#355, in the 1954 Farouk sale, it went to the book at $370.
  I have Gaston DiBello's priced and named hardbound copy in
  my library, which was used by him at the sale.  Although this
  still does not provide any accurate answers, it should be
  somewhat useful in pedigree research for this particularly
  scarce gold bar.

  Denis Loring writes: "Since my inquiry as to the buyer of
  Farouk lot 355 (a Moffat $16 ingot) was successful, I'll
  try a harder one.  Does anyone know of a listing of all
  known specimens of the Moffat $16 ingot?  Any auction
  writeups ring a bell?  If so, please contact me at
  and scroll down the the link to the articles  -Editor].

  Darryl Atchison writes:  "In the Asylum issue dedicated
  to Jack Collins is a well-balanced biography which was
  written by Jack but published posthumously.

  [A quick search in the NIP periodical index (see  located these
   articles on Breen in prior issues of The Asylum.
   Back issues are available from the NBS Secretary-
   Treasurer, David Sklow.  His contact information is at the
   end of this issue.

   article by Jim C. Spellman]\Asylum\1995 Wtr\XIII/1\Pg.8-9
   article by Jack Collins]\Asylum\1996 pr\XIV/2-4\Pg.25-28
   article by Michael Hodder]\Asylum\1992 Spr\X/2\Pg.3-8
   eulogy by Michael Hodder]\Asylum\1993 Spr\XI/2\Pg.14

  Ron Guth adds: "Oh, the things you find on the Internet.  For
  a  look into the details of one of the more disturbing facets of
  Walter Breen's life, visit"


  Brad Karoleff writes: "A customer recently asked me if I had
  seen a pamphlet about the Russian collection that Sol Kaplan
  spirited out of Russia that became the DuPont collection and
  finally was put in the Smithsonian.  He recalled it was a "sales
  brochure" about the collection when Sol owned it and stored
  it in Cincinnati.   A local businessman and coin collector
  financed the deal according to my customer.  His name was
  Charles Klench and he may, or may not, have been mentioned
  in the brochure.

  I would be interested in obtaining some of the pamphlets if
  they are available.  If not, a photocopy would be greatly
  appreciated.  You can reach me via email at

  Thank you for your efforts in advance.  I look forward to
  seeing what's out there."


  E. Tomlinson Fort writes: "Frank L. Wiswall is a history teacher
  at Cranbrook, a leading private school near Detroit, Michigan.
  His chief interests are England in the Late Middle Ages and
  royal minorities (the period when the king is a child and the
  kingdom ruled by others in his name) in Medieval Europe.

  He has published a number of articles including ones on the
  early years of the reign of Edward III of England and the
  minority of the German emperor Henry IV.

  Rick Hayes is a recognized expert on Germany and Austria
  in the High and Later Middle Ages.  He also knows an
  obscene amount  about early Medieval Germany but doesn't
  like to admit it. He has presented papers on the successional
  struggles in Austria at a number of Medievalist conferences.

  Both of these men have wonderful scholarly libraries and I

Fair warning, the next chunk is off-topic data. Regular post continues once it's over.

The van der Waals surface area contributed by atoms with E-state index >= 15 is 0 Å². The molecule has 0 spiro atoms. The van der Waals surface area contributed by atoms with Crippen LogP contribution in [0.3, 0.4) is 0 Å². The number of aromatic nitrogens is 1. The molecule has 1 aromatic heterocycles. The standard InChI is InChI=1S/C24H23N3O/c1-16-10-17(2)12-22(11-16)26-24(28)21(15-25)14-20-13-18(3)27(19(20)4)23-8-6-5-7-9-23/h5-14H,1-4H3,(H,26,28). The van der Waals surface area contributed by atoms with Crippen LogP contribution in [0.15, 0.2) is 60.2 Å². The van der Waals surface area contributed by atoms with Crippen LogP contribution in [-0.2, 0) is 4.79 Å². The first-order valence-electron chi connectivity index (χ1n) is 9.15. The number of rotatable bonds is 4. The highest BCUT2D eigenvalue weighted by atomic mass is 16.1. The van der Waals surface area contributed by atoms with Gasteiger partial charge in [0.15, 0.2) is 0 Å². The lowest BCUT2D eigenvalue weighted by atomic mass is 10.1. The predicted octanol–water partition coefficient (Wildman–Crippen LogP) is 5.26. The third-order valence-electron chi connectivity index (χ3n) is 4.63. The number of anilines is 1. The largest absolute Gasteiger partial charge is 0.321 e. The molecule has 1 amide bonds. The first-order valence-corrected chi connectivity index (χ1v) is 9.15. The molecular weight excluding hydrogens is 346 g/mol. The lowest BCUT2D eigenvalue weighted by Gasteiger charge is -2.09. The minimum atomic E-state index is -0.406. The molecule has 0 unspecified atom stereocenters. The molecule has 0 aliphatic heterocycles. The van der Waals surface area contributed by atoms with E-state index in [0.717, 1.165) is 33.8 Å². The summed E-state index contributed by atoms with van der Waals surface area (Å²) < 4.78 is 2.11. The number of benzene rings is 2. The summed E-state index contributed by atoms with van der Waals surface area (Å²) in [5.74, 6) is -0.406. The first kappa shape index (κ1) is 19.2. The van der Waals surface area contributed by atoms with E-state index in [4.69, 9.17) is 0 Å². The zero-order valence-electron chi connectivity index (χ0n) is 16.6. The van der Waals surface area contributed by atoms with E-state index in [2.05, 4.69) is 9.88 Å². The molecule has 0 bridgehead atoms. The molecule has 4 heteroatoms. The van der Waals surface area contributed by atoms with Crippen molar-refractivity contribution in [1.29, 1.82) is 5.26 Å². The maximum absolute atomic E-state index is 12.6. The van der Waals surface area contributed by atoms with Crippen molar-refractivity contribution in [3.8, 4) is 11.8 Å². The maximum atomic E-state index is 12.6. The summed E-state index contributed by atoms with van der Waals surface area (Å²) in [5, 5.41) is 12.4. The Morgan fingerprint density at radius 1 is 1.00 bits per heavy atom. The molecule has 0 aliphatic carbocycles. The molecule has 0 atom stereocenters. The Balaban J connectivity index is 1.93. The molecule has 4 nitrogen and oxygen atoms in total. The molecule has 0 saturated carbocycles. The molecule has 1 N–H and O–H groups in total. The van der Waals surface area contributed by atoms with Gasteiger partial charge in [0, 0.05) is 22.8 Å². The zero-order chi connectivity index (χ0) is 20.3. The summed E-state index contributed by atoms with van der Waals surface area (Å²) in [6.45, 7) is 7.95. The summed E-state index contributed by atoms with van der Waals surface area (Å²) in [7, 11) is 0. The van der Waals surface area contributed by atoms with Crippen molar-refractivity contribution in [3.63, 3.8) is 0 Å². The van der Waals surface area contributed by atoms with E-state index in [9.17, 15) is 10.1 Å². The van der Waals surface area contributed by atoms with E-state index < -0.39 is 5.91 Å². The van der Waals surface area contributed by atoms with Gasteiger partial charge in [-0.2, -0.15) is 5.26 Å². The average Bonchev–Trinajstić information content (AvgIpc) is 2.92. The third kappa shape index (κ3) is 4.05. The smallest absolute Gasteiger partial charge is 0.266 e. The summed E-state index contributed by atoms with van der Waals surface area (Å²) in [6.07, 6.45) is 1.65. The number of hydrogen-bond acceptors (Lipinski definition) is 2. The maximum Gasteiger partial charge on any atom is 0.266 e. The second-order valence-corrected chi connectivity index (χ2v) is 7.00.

often wish that I had a number of the works which they own."


  A short article by Kimberly Weisul in the June 24, 2002
  issue of Business Week (p14), says "Don't Toss Those Old
  China Bonds"

  "From 1913 to 1949, China issued millions of dollars' worth
  of bonds. When the Communists came to power, they claimed
  the debt was the obligation of a capitalist government that no
  longer existed. They never paid.

  But with China's economy now booming, a group of 345
  families holding old Chinese debt are trying to get their money
  back.  They've persuaded 40 members of Congress to sign a
  letter to President Bush asking him to take up their cause with
  Beijing.  An additional 15 are considering signing, according
  to the group, the American Bondholders Foundation. (A
  Chinese Embassy spokesman declined to comment.)  The
  bonds have a face value of $731,000, says the bondholders'
  attorney, Riney Green. ABF claims that, with 50 to 85 years
  of interest, they're worth $89 billion.

  Fat chance, you say?   Political pressure has worked before.
  China paid British bondholders $23 million in 1987 after
  Britain refused to allow China to issue new debt in London.
  That was about 62% of face value -- so the Americans can't
  count on getting much.

  Getting anything, says Geert Rouwenhorst, an expert on
  Chinese debt at the Yale School of Management, "depends
  on the willingness of the politicians to make a big deal of this."


  A piece of ephemera I came across in my library this week
  reminded me of our recent discussion of typos in numismatic
  literature.   It's a sign I saved from the 1989 American
  Numismatic Association convention in Pittsburgh.   It hung
  above the Numismatic Bibliomania Society table.  The sign

  Someone added the missing letters by hand.   It was an endless
  source of amusement among bibliophiles.     So ... does anyone
  recall who stood on a chair and corrected the sign?  Come
  forward and claim your spelling prize.


  This week's featured web site is John E. van Wielink's
  Magna Graecia coins database.  "My aim is to built lists of
  published Greek coin types of Italy and Sicily (including
  Carthaginian issues from Zeugitana, Sardinia etc.) till 212 BC.
  The coin illustrations come largely from the stock of commercial
  numismatists and private collections."

Wayne Homren
Numismatic Bibliomania Society

Content presented in The E-Sylum is not necessarily researched or independently fact-checked, and views expressed do not necessarily represent those of the Numismatic Bibliomania Society.

The Numismatic Bibliomania Society is a non-profit organization promoting numismatic literature.   For more information please see our web site at There is a membership application available on the web site.  To join, print the application and return it with your check to the address printed on the application.  Visit the Membership page. Those wishing to become new E-Sylum subscribers (or wishing to Unsubscribe) can go to the following web page link.